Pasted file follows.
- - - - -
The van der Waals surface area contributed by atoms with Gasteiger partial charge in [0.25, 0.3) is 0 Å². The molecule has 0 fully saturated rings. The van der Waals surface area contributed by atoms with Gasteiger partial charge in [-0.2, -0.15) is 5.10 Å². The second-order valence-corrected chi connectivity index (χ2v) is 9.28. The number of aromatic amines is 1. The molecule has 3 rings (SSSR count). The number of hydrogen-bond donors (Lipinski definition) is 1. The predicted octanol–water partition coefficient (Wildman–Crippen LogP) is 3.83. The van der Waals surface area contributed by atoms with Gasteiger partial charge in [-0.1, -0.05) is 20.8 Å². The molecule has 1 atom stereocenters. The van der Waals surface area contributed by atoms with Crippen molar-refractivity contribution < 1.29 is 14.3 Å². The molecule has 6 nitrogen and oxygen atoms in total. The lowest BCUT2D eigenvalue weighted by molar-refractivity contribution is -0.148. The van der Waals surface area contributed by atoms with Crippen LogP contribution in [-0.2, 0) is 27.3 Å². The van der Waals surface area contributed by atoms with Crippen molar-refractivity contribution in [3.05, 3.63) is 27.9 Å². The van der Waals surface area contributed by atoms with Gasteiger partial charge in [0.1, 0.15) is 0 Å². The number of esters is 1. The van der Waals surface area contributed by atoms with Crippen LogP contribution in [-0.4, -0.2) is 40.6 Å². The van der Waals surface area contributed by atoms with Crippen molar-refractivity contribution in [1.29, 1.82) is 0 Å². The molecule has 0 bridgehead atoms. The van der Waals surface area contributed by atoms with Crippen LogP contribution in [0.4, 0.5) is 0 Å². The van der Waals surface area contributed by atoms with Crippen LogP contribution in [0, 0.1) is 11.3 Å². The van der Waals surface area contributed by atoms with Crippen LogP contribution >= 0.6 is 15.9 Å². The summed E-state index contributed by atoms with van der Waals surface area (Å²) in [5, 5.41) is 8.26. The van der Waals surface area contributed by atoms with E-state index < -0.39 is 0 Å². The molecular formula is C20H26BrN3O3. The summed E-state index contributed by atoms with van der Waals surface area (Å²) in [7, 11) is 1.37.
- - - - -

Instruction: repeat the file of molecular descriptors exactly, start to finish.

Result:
The van der Waals surface area contributed by atoms with Gasteiger partial charge in [0.25, 0.3) is 0 Å². The molecule has 0 fully saturated rings. The van der Waals surface area contributed by atoms with Gasteiger partial charge in [-0.2, -0.15) is 5.10 Å². The second-order valence-corrected chi connectivity index (χ2v) is 9.28. The number of aromatic amines is 1. The molecule has 3 rings (SSSR count). The number of hydrogen-bond donors (Lipinski definition) is 1. The predicted octanol–water partition coefficient (Wildman–Crippen LogP) is 3.83. The van der Waals surface area contributed by atoms with Gasteiger partial charge in [-0.1, -0.05) is 20.8 Å². The molecule has 1 atom stereocenters. The van der Waals surface area contributed by atoms with Crippen molar-refractivity contribution < 1.29 is 14.3 Å². The molecule has 6 nitrogen and oxygen atoms in total. The lowest BCUT2D eigenvalue weighted by molar-refractivity contribution is -0.148. The van der Waals surface area contributed by atoms with Crippen LogP contribution in [-0.2, 0) is 27.3 Å². The van der Waals surface area contributed by atoms with Crippen molar-refractivity contribution in [3.05, 3.63) is 27.9 Å². The van der Waals surface area contributed by atoms with Gasteiger partial charge in [0.1, 0.15) is 0 Å². The number of esters is 1. The van der Waals surface area contributed by atoms with Crippen LogP contribution in [-0.4, -0.2) is 40.6 Å². The van der Waals surface area contributed by atoms with Crippen molar-refractivity contribution in [1.29, 1.82) is 0 Å². The molecule has 0 bridgehead atoms. The van der Waals surface area contributed by atoms with Crippen LogP contribution in [0.4, 0.5) is 0 Å². The van der Waals surface area contributed by atoms with Crippen LogP contribution in [0, 0.1) is 11.3 Å². The van der Waals surface area contributed by atoms with Crippen LogP contribution >= 0.6 is 15.9 Å². The summed E-state index contributed by atoms with van der Waals surface area (Å²) in [5, 5.41) is 8.26. The van der Waals surface area contributed by atoms with E-state index < -0.39 is 0 Å². The molecular formula is C20H26BrN3O3. The summed E-state index contributed by atoms with van der Waals surface area (Å²) in [7, 11) is 1.37.